12 July 2015

Lack of strategy in internal communications

According to a recent report, one in three internal comms leaders believe the biggest risk to the industry is an unhealthy obsession with tactics over strategy.

The report was published by Question & Retain, and we’ve got to say, we couldn’t agree more with the findings.

If you don’t have a clear strategy behind your internal communications, you risk:

1). Becoming overwhelming and confusing for employees in terms of content – especially if everyone is throwing out their comms without thinking

2). Wasting valuable time, money and resources on mixed, unsustainable messages

3). Appearing as though your internal communications is a quick fix, answering the need from above to simply ‘tick the box’

4). Alienating or actively disengaging employees by drip feeding irrelevant, off-sentiment or ill-timed content

So, with so much at stake, why is this happening?

With resources stretched and businesses still under post-recession pressure, plus the impact of technological advances demanding instant action, often the pressure is on to simply ‘get it done’.

Employees complaining they never know what’s going on? Chuck out an internal newsletter. Had a change in top-level management? Drop staff a quick email or let the managers spread the news.

Of course, sometimes circumstances mean you need to get something out there quickly, but it should never be rushed or hap-hazard.

Having a clear strategic plan in place means you will know most of the main messages you need to communicate throughout the year, and if you don’t know specifics you at least know how you should be communicating the unforeseen to your team.

Blurred lines between strategy and tactics

Unfortunately, we’ve noticed that the terms ‘strategy’ and ‘tactics’ seem to have become interchangeable in recent years. Taking a step back and remembering the difference between the two is vital.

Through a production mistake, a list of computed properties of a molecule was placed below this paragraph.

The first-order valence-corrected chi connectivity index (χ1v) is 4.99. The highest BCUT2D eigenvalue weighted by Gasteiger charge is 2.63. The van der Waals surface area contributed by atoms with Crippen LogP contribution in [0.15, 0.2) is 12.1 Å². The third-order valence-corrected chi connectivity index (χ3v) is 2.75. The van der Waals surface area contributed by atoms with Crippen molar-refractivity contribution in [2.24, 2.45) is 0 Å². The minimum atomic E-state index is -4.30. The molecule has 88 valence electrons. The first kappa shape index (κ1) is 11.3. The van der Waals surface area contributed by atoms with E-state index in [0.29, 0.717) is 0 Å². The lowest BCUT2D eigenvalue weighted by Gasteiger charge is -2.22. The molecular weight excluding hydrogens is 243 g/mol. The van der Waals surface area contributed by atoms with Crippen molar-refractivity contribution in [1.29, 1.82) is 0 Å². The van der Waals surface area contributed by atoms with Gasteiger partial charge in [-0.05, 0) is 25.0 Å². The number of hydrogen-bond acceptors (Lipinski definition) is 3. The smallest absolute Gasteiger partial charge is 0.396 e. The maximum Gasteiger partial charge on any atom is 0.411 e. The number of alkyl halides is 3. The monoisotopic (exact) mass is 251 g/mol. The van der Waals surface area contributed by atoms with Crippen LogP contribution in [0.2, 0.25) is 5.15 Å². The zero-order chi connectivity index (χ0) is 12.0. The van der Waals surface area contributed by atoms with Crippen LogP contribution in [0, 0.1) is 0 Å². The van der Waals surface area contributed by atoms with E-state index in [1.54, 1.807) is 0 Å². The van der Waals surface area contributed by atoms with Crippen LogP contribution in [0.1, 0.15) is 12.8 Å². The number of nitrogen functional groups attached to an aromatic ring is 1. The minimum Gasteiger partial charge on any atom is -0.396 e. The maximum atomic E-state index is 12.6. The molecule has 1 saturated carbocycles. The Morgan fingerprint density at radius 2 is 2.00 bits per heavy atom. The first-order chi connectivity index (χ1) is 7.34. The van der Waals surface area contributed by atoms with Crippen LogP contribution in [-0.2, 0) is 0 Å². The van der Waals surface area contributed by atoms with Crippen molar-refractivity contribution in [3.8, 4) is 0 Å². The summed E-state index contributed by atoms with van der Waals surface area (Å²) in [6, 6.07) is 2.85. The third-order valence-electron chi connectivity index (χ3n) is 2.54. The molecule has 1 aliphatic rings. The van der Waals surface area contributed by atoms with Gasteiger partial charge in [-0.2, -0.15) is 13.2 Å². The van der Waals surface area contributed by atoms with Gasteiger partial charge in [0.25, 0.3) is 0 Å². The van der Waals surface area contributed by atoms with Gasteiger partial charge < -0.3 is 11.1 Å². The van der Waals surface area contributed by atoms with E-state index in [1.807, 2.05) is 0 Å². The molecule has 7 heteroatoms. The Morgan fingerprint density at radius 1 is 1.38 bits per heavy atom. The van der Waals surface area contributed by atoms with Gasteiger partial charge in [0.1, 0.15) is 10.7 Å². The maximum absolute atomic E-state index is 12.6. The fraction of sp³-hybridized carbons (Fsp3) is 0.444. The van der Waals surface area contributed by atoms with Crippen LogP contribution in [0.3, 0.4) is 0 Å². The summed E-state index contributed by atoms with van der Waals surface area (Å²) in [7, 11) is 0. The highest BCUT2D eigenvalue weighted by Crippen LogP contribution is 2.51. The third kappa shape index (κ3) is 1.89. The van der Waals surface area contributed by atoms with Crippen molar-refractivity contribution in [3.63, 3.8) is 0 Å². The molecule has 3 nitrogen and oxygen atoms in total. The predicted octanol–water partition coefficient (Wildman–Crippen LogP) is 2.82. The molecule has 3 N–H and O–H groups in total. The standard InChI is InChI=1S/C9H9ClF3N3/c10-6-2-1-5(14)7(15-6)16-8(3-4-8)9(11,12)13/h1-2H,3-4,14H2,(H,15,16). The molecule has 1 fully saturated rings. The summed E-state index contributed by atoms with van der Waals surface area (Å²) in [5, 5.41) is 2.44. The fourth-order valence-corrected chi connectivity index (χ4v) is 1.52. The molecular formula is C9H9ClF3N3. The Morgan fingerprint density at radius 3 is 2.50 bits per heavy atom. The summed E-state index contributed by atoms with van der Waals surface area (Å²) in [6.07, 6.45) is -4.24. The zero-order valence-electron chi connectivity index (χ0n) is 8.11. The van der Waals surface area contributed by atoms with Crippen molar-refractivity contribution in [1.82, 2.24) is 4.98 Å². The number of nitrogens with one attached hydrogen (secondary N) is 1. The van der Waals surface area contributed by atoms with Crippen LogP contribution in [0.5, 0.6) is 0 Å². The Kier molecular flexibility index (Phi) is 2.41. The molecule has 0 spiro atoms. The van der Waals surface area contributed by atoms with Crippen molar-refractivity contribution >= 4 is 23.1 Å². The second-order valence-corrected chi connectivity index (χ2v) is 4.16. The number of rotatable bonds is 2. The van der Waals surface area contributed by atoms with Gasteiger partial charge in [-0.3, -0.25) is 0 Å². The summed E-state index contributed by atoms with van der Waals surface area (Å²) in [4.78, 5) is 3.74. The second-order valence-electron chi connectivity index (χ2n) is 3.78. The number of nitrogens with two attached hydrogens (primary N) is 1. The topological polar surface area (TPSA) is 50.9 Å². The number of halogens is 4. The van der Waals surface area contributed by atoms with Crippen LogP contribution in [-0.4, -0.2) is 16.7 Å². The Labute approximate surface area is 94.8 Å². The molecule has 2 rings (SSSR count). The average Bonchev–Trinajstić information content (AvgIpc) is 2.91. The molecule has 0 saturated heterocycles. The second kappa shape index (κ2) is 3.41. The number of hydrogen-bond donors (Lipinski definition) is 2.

They need to work in tandem, but at a basic level, strategy is  ‘What are we trying to accomplish?’ and tactics are ‘How are we going to achieve this?’

Done properly, this thought process should incorporate the entire employee journey – from hire to retire. That includes recruitment, induction, day-to-day working, rising through the ranks and even leaving the company.

A good strategy should be about creating a conversation with your employees, and engaging them from the outset – not simply relaying messages. It’s time to stop and think about what will have the best cut through, impact and how this fits in to the overall ‘big picture’.

When thinking about your strategy, ask yourself:

1). What are the key objectives? Do you want to retain talent for longer? Are you not attracting the right talent to start with? Do employees seem bored or restless?

2). What are your challenges? Perhaps you have remote workers? Is your business located across the world? Is your management resistant to change?

3). What is your company good at? What are the good things people say about you? How are you perceived by media, by peers and by colleagues?

4). What is your company not good at? And be honest! Have you had any negative feedback? What do employees tend to complain about? Check yourself out on Glassdoor. What are your employees saying about you?

5). What does your ideal outcome look like? Go wild, and outline the perfect workplace, and management’s ideal relationship with employees

When thinking about tactics, ask yourself:

1). What communication channels do you have set up already? Intranet, email marketing, social media tools like Facebook, Twitter or Yammer, employee newsletters, careers sites, daily, monthly, quarterly meetings, employee awards and conferences

2). What technology does your staff have access to? For example, if you have a remote workforce where internet access is an issue, perhaps social media isn’t a valid communication method for you

3). What is the demographic of your audience? Workforces now encompass a huge range of generations who each prefer to receive information in different ways

4). What are you managers like? The likelihood is you’ll need to rely on managers at some point, but don’t just presume everyone is capable of cascading information in the way you’d like

These are just some of the questions that can help you shape your strategic goals, and decide on the tactics you need to reach them.

Put simply, successful internal communications comes from insight, involvement, creativity and relevance. Here at Synergy, that’s our specialism.

We can help you devise the strategy you need and bring it to life creatively and simply – and most importantly encourage involvement and engagement throughout the process.

Contact us today to find out how we can help you.

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